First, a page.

Donald Trump’s plan to enact stiff steel and aluminum import tariffs has caused alarm among economists and pundits alike, which is really odd, since this is one issue he actually ran on and talked about all the time. This seems to be another case where people heard what they wanted to hear and ignored the rest.
Be that as it may, the announcement caused the stock market to crash (again, totally Obama’s fault, or maybe Hillary’s right?) and there have been some other, more immediately damaging repercussions for Tennessee Trump-lovers:
Electrolux puts $250 million U.S. investment on hold over Trump tariff hike
STOCKHOLM (Reuters) – Sweden’s Electrolux (ELUXb.ST), Europe’s largest home appliance maker, said on Friday it would delay a planned $250 million investment in Tennessee, after U.S. President Donald Trump announced tariffs on imported aluminum and steel.
On Thursday, Trump said the duties — 25 percent on steel imports and 10 percent on aluminum — would be formally announced next week, although White House officials later said some details still needed to be ironed out.
“We are putting it on hold. We believe that tariffs could cause a pretty significant increase in the price of steel on the U.S. market,” Electrolux spokesman Daniel Frykholm said.
Electrolux buys all the steel it uses in its U.S. products domestically.
“So this is not the possibility of tariffs directly impacting our costs, but rather the impact it could have on the market and that it could damage the overall competitiveness of our operations in the U.S.,” Frykholm said.
Electrolux’s Tennessee plant is in Springfield, a hard-right, deep-red district that overwhelmingly voted for Trump. It is represented in the U.S. Congress by the pro-Trump Diane Black, now running for governor, a woman who said helping Trump pass his tax cuts was the “proudest moment of her life” but who has remained silent about Electrolux putting investment in her district on hold.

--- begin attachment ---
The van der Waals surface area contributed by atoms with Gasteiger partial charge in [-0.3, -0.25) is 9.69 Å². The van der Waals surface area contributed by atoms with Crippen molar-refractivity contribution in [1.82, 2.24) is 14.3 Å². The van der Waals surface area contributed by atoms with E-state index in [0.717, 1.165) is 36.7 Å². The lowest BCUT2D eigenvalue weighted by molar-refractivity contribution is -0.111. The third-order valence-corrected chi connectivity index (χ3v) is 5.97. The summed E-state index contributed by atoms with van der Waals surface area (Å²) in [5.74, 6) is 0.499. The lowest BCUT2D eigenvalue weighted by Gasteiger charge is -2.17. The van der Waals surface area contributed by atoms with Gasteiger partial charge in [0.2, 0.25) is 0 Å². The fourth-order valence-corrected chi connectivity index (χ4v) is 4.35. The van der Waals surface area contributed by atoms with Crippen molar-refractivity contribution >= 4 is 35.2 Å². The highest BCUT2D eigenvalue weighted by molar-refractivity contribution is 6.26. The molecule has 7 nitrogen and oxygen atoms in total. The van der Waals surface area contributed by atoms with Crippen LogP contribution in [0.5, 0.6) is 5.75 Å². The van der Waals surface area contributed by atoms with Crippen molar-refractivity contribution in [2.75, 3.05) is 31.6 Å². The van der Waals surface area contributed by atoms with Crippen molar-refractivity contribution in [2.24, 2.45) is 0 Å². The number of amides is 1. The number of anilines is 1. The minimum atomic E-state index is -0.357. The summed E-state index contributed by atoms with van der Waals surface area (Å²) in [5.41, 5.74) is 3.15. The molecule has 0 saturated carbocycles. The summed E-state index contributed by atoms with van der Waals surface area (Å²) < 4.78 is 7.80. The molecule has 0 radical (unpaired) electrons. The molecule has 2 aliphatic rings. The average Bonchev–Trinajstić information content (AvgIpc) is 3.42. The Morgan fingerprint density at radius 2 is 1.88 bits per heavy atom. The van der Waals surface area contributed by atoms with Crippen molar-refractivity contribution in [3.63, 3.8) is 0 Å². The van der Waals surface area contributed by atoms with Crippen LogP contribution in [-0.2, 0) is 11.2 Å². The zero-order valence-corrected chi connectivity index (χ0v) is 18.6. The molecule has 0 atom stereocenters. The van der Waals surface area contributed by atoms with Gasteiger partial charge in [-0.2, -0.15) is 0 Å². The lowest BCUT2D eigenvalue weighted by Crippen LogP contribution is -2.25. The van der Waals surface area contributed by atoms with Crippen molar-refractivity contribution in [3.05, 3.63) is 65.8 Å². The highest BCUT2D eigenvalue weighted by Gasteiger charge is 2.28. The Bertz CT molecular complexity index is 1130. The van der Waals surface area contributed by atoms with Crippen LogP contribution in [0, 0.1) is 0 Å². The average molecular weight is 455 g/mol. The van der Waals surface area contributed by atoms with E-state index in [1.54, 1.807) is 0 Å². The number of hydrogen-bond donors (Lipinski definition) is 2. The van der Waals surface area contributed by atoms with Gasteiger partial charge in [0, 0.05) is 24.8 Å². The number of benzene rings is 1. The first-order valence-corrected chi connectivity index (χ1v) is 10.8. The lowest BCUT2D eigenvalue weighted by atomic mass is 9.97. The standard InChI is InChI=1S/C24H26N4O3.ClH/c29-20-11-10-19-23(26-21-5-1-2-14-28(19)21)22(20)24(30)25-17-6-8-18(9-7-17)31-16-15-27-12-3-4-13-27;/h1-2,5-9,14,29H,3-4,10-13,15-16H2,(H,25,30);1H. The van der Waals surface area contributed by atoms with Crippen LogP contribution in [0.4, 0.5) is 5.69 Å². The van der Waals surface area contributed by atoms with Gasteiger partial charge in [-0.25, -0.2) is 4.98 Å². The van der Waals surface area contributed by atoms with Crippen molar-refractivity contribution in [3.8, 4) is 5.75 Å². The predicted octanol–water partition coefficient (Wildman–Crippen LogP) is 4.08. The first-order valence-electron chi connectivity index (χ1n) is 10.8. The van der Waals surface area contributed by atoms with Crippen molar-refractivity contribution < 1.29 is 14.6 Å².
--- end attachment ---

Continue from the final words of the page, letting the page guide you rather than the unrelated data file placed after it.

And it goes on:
You know, it’s so rare that these chickens come home to roost in the deep-red districts that are the source of such wingnuttery. Usually when a far-right policy is enacted in, say, a statehouse, the repercussions are felt in the blue urban areas. For example, when our state legislature passed an anti-LGBT counseling bill, the rural districts whose homophobic reps pushed this hate leg got off scott-free, while major conferences pulled out Nashville — represented by Democrats in the legislature, who had voted against the bill. As I’ve said more than once, boycotts and national shaming don’t work if they hurt your allies, not your adversaries.
But when it comes to trade policy and tariffs, those chickens are going to come home to roost in red districts, because global companies located their plants in cheap-labor, cheap-land rural areas. So far, Tennessee Trump voters have been able to have their cake and eat it, too. But globalism is a fact of life everywhere — even in rural Tennessee. Electrolux is anticipating higher U.S. steel prices and higher inflation. So, too, will Nissan USA, Toyota, Volkswagon, Mercedes-Benz, BMW … all of the major car brands who have plants across the rural South, and all of their multinational suppliers: Germany’s Mann+Hummel, which builds car parts at its plant in Dunlap, TN. Or YAPP Automotive Systems, a Chinese company with U.S. plants in Gallatin and Chattanooga. They make gas tanks for cars. Or the Spanish auto parts manufacturer Ficosa, which has a plant in Cookeville, TN where they make rear-view mirrors.
Do these companies use steel and aluminum? Some may, some may not, but that’s the thing about trade wars: when the bombs detonate, the repercussions are felt across all sectors. Beware the unintended consequences of your trade war, Trump lovers. The rhetoric of “America First” may sound good, but the reality will be far less pleasing. And there will be no blaming the Democrats this time.